The European Space Agency's Rosetta mission grinds to a halt as scientists begin to give up on the Philae comet lander.
The European Space Agency has been having a tough go with one of their most famous missions lately. According to a report from the BBC, ground controllers may have put the final nail in the coffin of the comet lander Philae, the main piece of equipment used in the Rosetta mission.
The Philae lander arrived on the surface of Comet 67P in November 2014, and has since given operators on Earth quite a bit of trouble. The lander was operational for roughly 60 hours after landing, but a bad angle has resulted in the probe’s solar panels being unable to face the sun. When the probe’s reserve batteries died out, scientists had little clue how to get the craft up and running again.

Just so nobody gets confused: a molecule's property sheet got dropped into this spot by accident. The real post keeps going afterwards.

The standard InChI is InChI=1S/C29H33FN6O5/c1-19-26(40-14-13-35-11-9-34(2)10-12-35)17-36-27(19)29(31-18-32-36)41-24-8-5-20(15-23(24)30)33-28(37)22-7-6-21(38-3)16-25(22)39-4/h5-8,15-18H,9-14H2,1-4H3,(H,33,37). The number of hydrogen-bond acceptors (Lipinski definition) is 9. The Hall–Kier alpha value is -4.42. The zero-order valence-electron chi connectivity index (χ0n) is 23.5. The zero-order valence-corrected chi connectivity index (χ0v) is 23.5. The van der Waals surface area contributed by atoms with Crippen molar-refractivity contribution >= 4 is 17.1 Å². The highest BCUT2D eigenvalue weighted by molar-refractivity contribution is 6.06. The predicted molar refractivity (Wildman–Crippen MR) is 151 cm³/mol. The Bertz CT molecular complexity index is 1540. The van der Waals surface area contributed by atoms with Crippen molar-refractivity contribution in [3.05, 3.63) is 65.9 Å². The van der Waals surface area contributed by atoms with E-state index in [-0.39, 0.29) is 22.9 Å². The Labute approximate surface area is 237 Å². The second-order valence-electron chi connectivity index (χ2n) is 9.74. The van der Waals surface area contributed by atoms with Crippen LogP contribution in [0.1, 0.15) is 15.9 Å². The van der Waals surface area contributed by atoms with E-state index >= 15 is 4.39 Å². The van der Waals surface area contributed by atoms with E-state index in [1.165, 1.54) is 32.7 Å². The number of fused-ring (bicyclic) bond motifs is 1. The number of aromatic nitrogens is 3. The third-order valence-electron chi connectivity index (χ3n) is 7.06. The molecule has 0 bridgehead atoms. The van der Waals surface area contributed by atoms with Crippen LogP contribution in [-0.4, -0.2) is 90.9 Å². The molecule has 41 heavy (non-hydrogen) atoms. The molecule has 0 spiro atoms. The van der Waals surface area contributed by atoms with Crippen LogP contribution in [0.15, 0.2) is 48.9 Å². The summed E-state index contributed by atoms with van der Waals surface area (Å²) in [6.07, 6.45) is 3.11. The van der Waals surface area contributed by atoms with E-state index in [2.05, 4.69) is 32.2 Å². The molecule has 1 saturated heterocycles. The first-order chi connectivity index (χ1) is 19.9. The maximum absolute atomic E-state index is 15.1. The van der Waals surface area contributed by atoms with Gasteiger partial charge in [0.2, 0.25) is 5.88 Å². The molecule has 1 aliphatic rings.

According to Stephan Ulamec, the Philae lander’s project manager at the German Aerospace Center, or the DLR, “Unfortunately, the probability of Philae re-establishing contact with our team at the DLR Lander Control Center is almost zero, and we will no longer be sending any commands.” The DLR was in charge of the construction of Philae, which scientists believe is covered in space dust and now far too cold to get back up and running.
The initial landing on comet 67P was what left Philae in such bad shape, but even the act of landing a probe on a moving comet was a breakthrough on its own. The probe first bounced almost a kilometer before settling in the comet’s shade at a strange angle. Without a steady source of energy from the sun, the lander was only able to perform the functions that its small backup battery would allow.
The last time scientists contacted the probe was on July 9, 2015. The comet is continuing its orbit into the colder reaches of the solar system, approaching temperatures below negative 180C.
A press release from the ESA describing Philae’s unfortunate situation can be found here.